The new mid-life crisis: are you developing osteoarthritis?
||DR. DAVID ROBINSON
Winnipeg Regional Health Authority
Published Friday, March 17, 2017
If you are around 50 years of age, chances are an X-ray would reveal that you have early signs of osteoarthritis - a potentially painful condition of the joints.
That doesn't mean you should start worrying, as not everyone with early signs of osteoarthritis will go on to develop the severe symptoms associated with the disorder.
But it does underscore the importance of understanding the causes of osteoarthritis, how it can affect your health, and what you can do to delay or prevent its development.
Let's start with some basic information. There are more than 100 types of arthritis, with the two most common forms being rheumatoid arthritis and osteoarthritis.
The former is an autoimmune disease, caused by the immune system attacking healthy body tissue.
But osteoarthritis (OA), which affects about 4.5 million Canadians, is mostly caused by wear-and-tear of the joints, which accumulates as people age. That "wear-and-tear" occurs faster when the joint is damaged by injury, overused in certain jobs, and by being overloaded by being overweight. Birth abnormalities such as hip dysplasia, your genetic background, and even frostbite can also lead to osteoarthritis. There are also some factors we don't understand well. For example, obesity is associated with a higher risk for OA in the hands as well as the knees and hips.
Some of the symptoms of osteoarthritis include a brief stiffness in the morning, and feeling stiff after prolonged inactivity. The knees, hips, lumbar spine, big toe and that joint right at the base of your thumb are the most commonly affected joints.
Diagnosis is usually done by your primary care provider. They will check the range of motion on your joints, and may send you for an X-ray to confirm the diagnosis.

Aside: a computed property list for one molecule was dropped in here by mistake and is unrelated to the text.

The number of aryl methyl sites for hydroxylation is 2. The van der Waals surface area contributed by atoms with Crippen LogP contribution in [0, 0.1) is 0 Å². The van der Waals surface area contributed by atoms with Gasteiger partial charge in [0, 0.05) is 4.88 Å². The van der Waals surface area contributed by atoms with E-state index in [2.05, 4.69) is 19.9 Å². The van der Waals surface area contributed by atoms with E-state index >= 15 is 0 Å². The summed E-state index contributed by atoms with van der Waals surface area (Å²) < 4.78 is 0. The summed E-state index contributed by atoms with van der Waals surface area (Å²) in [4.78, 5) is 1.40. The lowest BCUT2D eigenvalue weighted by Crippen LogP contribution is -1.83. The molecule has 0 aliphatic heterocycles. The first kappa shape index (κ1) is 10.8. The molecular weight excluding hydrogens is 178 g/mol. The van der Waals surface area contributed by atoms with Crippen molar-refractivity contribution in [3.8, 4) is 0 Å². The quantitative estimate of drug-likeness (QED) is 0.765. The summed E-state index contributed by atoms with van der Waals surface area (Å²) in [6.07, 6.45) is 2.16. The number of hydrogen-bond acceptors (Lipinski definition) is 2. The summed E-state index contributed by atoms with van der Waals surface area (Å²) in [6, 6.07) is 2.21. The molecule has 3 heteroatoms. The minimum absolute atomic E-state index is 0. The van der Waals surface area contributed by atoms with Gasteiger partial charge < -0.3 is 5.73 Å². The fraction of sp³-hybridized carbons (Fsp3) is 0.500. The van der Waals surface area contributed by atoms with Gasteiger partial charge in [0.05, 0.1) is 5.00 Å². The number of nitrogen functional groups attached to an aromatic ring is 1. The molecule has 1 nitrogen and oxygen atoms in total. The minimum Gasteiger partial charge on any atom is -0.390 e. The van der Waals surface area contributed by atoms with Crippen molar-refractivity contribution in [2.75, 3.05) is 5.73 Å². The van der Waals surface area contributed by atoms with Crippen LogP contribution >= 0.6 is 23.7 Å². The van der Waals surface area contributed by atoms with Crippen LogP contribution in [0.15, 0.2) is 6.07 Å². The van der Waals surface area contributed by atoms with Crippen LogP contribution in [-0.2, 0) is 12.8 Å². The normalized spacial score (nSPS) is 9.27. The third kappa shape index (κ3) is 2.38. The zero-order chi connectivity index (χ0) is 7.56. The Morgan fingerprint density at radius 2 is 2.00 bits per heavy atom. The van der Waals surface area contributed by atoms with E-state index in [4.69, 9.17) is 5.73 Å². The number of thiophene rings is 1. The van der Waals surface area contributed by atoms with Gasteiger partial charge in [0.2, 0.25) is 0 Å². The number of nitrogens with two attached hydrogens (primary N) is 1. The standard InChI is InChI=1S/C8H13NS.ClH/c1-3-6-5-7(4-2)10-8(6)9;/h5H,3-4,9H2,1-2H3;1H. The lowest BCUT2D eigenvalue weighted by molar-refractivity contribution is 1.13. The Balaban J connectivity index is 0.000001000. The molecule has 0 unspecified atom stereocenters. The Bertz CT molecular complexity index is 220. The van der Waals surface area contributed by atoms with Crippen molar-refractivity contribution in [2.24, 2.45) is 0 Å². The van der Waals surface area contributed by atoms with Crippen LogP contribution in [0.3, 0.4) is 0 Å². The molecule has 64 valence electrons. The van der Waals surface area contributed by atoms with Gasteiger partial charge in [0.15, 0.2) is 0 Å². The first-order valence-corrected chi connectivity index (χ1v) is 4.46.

There is no "cure" for osteoarthritis, but there are lots of things you can do to make your joints feel better and most of them don't involve medications.
The most important is to "unload" your joints. If you're overweight, the most straightforward way is to lose weight. We all know how hard this is, but there is a special deal for your joints. For each pound you lose on the scale, you lose three pounds of force off each hip and knee - so even a small amount of weight loss makes a big difference to your joints.
The other way to unload your joints is to strengthen your muscles that cross that joint. Why? Because your muscles are like shock absorbers for your joints. Think of how you might walk down a set of stairs and misjudge the final step. That hard landing sends a shock through your entire skeleton. The difference between that step and a normal step is what your muscles do to absorb shock and unload your joints. The stronger your muscles, the more that force is absorbed, even with usual activities.
You can also unload joints with devices like knee braces and canes.
Drug treatment for osteoarthritis includes medications like acetaminophen, ibuprophen or naproxen to reduce the pain. Cortisone-like drugs can also be injected into the joint and may provide short term pain relief allowing you to exercise.
Joint replacement of the hip or knee may be recommended for patients with chronic pain despite all other forms of medical therapy.
What can you do to prevent osteoarthritis?
First, maintain a healthy weight. It's much easier to maintain a healthy weight than to lose it later. Keep exercising. As the saying goes, "motion is lotion." Regular exercise doesn't wear out your joints; in fact it keeps them healthy by building strong muscles and reducing impact.
Start slow and work your way up to a target of 150 minutes per week. The best exercise is something you enjoy and will keep doing.
And in the end, the best defense is a healthy lifestyle.
Dr. David Robinson is Head of Rheumatology at Health Sciences Centre Winnipeg.